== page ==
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3D printing: the missing link between the lab and the factory?

3D printing could present an opportunity for addressing Australia’s
shortcomings in turning fundamental research into manufacturing output.

Professor Gordon Wallace and Dr Stephen Beirne wrote for the Fairfax
papers that despite advancements in materials science and engineering, these
are not translating to new manufacturing businesses in Australia.

They are that a decline in traditional manufacturing in Australia and a
failure in accountant-driven more/faster/cheaper industrial businesses could
present an opportunity for creative manufacturing to emerge, assisted by 3D printing.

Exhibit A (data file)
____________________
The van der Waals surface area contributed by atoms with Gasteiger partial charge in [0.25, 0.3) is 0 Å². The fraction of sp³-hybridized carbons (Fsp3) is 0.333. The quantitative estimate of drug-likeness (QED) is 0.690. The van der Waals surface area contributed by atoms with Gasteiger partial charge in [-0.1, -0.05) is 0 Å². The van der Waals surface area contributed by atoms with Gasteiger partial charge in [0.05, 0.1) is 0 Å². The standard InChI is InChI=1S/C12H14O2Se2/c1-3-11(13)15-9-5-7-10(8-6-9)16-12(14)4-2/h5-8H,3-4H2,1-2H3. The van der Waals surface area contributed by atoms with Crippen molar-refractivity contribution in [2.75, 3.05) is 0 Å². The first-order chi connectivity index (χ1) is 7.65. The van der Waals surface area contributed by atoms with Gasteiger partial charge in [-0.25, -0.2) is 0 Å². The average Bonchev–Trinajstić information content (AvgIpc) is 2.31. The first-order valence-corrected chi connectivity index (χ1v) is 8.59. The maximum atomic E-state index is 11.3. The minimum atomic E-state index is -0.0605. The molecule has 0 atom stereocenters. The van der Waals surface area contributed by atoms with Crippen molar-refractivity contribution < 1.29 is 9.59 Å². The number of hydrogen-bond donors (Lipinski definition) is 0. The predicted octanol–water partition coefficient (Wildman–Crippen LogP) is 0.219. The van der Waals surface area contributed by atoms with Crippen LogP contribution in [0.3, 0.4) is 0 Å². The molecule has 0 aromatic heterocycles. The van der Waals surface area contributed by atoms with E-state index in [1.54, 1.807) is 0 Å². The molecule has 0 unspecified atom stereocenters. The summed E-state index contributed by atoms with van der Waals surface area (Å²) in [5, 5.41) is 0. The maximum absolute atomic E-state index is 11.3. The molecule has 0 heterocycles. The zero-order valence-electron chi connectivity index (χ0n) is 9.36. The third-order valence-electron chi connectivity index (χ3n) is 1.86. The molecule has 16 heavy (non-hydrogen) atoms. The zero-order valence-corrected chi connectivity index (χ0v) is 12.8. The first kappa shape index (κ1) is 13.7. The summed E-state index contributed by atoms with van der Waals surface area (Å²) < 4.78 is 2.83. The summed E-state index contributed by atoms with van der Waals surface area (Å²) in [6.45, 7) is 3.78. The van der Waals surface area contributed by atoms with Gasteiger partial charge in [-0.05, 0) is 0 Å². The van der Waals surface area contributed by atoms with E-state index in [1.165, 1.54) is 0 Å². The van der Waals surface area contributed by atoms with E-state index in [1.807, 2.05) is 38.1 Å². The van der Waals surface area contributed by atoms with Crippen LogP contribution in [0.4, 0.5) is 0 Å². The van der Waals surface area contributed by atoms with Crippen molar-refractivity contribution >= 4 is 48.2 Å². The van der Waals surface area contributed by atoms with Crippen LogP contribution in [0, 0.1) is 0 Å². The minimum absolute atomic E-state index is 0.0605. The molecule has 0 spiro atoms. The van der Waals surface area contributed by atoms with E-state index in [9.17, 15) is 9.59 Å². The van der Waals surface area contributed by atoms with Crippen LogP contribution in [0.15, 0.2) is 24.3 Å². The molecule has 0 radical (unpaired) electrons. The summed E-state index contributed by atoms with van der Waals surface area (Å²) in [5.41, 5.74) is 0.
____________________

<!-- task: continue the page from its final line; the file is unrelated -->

Wallace and Beirne argue that the instant translation of ideas to
products presented by 3D printing could help scientists and engineers to get
the next generation excited about STEM, developing the
skills needed for advanced manufacturing.

“Consider if any breakthrough other than 3D printing has had such a
profound effect on our ability to make stuff over the past 20 years,” they
wrote, adding that the technology makes the connection between
science/engineering and fabrication obvious.

“From the youngest high school student who has visited our labs, to the
most seasoned engineer, there is an excitement that the ability to make stuff
is back in the hands of the creative.”

To read their editorial piece, click here.


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